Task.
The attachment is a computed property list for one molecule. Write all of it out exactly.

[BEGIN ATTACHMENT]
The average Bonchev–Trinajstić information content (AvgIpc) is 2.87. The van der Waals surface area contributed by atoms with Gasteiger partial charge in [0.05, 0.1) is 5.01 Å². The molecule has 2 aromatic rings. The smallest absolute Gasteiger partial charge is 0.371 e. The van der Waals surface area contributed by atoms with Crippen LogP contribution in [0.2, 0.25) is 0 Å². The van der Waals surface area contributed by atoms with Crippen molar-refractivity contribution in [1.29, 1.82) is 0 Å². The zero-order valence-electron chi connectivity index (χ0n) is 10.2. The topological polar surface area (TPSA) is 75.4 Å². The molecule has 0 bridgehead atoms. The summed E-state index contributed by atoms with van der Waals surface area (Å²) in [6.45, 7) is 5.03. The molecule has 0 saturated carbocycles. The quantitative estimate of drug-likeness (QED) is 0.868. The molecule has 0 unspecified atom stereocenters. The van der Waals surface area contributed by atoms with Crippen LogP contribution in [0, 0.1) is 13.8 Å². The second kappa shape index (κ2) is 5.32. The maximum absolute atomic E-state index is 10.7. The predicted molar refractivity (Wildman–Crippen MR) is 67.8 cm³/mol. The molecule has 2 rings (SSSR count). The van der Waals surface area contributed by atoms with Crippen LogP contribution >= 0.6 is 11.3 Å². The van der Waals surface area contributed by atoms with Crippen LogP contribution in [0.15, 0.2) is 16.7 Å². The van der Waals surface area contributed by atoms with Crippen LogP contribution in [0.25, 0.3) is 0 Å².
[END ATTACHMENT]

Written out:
The average Bonchev–Trinajstić information content (AvgIpc) is 2.87. The van der Waals surface area contributed by atoms with Gasteiger partial charge in [0.05, 0.1) is 5.01 Å². The molecule has 2 aromatic rings. The smallest absolute Gasteiger partial charge is 0.371 e. The van der Waals surface area contributed by atoms with Crippen LogP contribution in [0.2, 0.25) is 0 Å². The van der Waals surface area contributed by atoms with Crippen molar-refractivity contribution in [1.29, 1.82) is 0 Å². The zero-order valence-electron chi connectivity index (χ0n) is 10.2. The topological polar surface area (TPSA) is 75.4 Å². The molecule has 0 bridgehead atoms. The summed E-state index contributed by atoms with van der Waals surface area (Å²) in [6.45, 7) is 5.03. The molecule has 0 saturated carbocycles. The quantitative estimate of drug-likeness (QED) is 0.868. The molecule has 0 unspecified atom stereocenters. The van der Waals surface area contributed by atoms with Crippen LogP contribution in [0, 0.1) is 13.8 Å². The second kappa shape index (κ2) is 5.32. The maximum absolute atomic E-state index is 10.7. The predicted molar refractivity (Wildman–Crippen MR) is 67.8 cm³/mol. The molecule has 2 rings (SSSR count). The van der Waals surface area contributed by atoms with Crippen LogP contribution >= 0.6 is 11.3 Å². The van der Waals surface area contributed by atoms with Crippen LogP contribution in [0.15, 0.2) is 16.7 Å². The van der Waals surface area contributed by atoms with Crippen LogP contribution in [0.25, 0.3) is 0 Å².